Thomas D. Warren, Justice, Superior Court.
Before the court is Jason Grosso's appeal from a July 29, 2013 decision of the Maine Unemployment Insurance Commission upholding the denial of unemployment benefits. Grosso originally had a hearing in March 2013 before an administrative hearing officer, and received another hearing when he appealed the hearing officer's decision to the Commission.
On an appeal of this nature the court's role is to determine whether the Commission correctly applied the law and whether its findings are supported by any competent evidence. McPherson Timberlands Inc. v. Unemployment Insurance Commission, 1998 ME 177 ¶ 6, 714 A.2d 818, 820. The court cannot overrule a decision of the Commission unless the record before the Commission compels a contrary result. Id. The court also cannot substitute its own judgment for that of the agency and must affirm findings of fact if they are supported by substantial evidence in the record. Rangeley Crossroads Coalition v. Land Use Regulation Commission, 2008 ME 115 ¶ 10, 955 A.2d 223, 227.
Thus, even if the court would have assessed the evidence differently, it is the agency's role to determine credibility and to reconcile conflicts in the evidence. See Sprague Electric Co. v. Maine Unemployment Insurance Commission, 544 A.2d 728, 732 (Me. 1988).
This case turns on whether Grosso, a master plumber in a highly specialized field, has been seeking work in a self-employment venture or whether he has been unsuccessfully seeking available work from other employers as an employee.
The record establishes that Grosso's experience as a plumber has involved pipefitting work for Fairchild Semiconductor. Until June 2012 he performed work for Fairchild Semiconductor as an employee for a plumbing business owned or partially owned by his father. He has always been a member of the Plumbing and Pipefitters Union Local 716.
In June 2012, when his father's business was facing bankruptcy, Grosso established a business of his own, Pure Piping LLC, in order to continue performing pipefitting work for Fairchild Semiconductor. Grosso was both the owner of that business and an employee of that business. However, Pure Piping's work for Fairchild Semiconductor dried up during the last few months of 2012, and Grosso was not able to secure any pipefitting work with the only other semiconductor business in Maine. He has since been looking for work and applied for unemployment benefits in December 2012.
There appears to be no dispute that Grosso would be eligible for unemployment benefits if he has been unsuccessfully looking for work as an employee rather than looking for work for his business. The governing statute provides, inter alia, that in order to qualify for benefits, an applicant must be "actively seeking work in accordance with the regulations of the Commission." 26 M.R.S. § 1192(3). The Commission regulation that is applicable here provides as follows:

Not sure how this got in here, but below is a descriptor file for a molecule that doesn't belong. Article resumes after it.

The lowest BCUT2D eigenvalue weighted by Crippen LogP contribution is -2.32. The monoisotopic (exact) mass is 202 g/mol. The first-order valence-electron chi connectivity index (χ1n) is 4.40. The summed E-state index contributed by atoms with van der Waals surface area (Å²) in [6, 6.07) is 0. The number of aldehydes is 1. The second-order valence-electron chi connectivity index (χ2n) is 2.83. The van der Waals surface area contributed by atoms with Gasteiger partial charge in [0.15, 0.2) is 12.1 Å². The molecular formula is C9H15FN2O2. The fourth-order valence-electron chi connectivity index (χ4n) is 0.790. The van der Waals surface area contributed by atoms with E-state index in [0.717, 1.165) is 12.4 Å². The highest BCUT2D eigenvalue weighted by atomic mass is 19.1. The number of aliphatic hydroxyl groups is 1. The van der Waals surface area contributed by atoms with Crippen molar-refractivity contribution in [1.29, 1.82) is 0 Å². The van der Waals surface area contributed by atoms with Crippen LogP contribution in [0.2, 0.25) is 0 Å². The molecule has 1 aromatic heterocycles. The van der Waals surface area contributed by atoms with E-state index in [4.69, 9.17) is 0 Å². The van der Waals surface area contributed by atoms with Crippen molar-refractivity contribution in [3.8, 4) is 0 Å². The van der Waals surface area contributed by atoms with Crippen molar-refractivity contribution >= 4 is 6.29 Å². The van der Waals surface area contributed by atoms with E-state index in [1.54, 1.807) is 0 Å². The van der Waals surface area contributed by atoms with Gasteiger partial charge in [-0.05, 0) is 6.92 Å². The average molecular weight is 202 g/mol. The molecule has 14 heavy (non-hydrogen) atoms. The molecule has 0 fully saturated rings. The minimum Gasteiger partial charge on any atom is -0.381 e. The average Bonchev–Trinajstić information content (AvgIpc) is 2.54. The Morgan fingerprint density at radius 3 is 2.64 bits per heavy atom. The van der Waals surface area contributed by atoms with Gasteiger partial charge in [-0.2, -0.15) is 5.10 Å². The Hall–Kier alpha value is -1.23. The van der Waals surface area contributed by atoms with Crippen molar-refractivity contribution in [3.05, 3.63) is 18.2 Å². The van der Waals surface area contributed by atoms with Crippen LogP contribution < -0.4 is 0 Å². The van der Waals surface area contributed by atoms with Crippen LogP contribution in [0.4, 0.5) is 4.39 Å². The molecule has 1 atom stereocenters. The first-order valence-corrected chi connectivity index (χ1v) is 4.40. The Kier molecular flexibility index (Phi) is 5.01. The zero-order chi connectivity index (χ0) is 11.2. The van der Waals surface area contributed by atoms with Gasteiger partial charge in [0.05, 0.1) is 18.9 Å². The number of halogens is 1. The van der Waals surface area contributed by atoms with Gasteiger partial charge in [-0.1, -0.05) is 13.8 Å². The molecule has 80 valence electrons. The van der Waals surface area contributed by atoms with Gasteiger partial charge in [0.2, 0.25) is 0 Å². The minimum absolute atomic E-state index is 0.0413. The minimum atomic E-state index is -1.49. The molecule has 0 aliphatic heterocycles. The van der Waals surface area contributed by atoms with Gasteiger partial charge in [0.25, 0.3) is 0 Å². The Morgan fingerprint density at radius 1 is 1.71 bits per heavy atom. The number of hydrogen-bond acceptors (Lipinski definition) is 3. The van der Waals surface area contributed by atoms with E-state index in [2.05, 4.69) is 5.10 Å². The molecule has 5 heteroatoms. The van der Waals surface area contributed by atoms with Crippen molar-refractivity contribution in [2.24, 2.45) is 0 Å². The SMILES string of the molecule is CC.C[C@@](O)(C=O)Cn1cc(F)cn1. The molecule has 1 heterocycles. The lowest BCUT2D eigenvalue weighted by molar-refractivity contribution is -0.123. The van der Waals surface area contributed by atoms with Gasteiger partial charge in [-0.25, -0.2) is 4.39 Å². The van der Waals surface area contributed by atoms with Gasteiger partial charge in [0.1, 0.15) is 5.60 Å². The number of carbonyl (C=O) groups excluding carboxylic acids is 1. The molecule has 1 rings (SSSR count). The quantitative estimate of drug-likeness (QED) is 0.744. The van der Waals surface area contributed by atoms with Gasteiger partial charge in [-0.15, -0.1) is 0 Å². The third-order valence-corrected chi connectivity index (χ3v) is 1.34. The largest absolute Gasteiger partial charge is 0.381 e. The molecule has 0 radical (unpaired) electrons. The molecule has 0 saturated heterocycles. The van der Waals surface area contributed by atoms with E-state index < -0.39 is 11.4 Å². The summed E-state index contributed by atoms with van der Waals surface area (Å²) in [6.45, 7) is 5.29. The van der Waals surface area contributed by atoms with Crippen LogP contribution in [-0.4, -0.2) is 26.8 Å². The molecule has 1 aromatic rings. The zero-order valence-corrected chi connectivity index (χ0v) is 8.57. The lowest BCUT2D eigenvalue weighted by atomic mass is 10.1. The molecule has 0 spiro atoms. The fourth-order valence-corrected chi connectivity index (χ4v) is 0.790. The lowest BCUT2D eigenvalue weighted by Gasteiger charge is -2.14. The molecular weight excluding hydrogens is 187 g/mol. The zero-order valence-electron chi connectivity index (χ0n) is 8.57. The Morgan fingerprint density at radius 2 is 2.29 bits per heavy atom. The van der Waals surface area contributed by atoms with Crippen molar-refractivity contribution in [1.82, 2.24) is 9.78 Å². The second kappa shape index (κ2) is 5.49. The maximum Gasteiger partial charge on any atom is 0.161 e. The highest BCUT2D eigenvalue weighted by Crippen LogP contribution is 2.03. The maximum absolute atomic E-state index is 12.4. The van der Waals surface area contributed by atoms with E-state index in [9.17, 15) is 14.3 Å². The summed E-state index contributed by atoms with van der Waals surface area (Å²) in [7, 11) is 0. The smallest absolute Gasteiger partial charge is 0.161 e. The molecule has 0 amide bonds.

An individual whose primary objective is performing services in self-employment will not be considered to be an unemployed individual for purposes of [26 M.R.S. § 1043(17)]. "Primary objective" means that the individual is engaging in or in the process of establishing a self-employment venture and is not available for and/or willing to work as an employee for another employer on a full-time basis.
12-172 C.M.R. ch. 9.3.
There is evidence in the record to support the Commission's decision that, at least as of the time he first applied for unemployment benefits and at the time of a February 27, 2013 hearing before an administrative hearing officer, Grosso's primary objective was to obtain work for the business in which he was self-employed. E.g., R. 84, 123, 141-42, 159-60. This is true even though (1) there is evidence that Grosso had also been looking through the union for work as an employee for other employers and (2) the Department of Labor claims adjudicator acknowledged that she thought that his efforts to find work through the union were not for himself but for his company. R. 89. There is still sufficient evidence, including Grosso's own statements, to support the Commission's decision that Grosso's primary objective was to pursue his self-employed work.
Notably, however, the Commission's decision finds that Grosso's prior objective was to obtain business for his company "at the time period in dispute." R. 3. Moreover, its ultimate decision was that Grosso was ineligible for benefits "from December 9, 2012 and until he meets the unemployed individual requirements of the law." R. 3 (emphasis added). There was uncontroverted evidence that as time went on, Grosso had looked for work as. an employee. He had done so by attempting to find work through the union, as he is requited to do under union rules, but he had been unsuccessful.
Under the applicable regulation, Grosso is not ineligible just because he is the owner of a business in which, if there were business opportunities available, he would be self-employed. He is only disqualified if he is "engaging in ... a self-employment venture and is not available for and/or willing to work as an employee for another employer on a full-time basis." 12-172 C.M.R. ch. 9.3 (emphasis added). Moreover, under the statute Grosso cannot be denied benefits for failing to accept non-union work. 26 M.R.S. § 1193(3)(B)(3).
As far as the court can tell, the Commission did not discount Grosso's evidence that as time had gone on, he had attempted to find full time work as an employee for another employer. As noted above, its ruling expressly involved "the time period in dispute" and left open the possibility that he would be eligible in the future. Moreover, the Department's claims adjudicator specifically acknowledged ...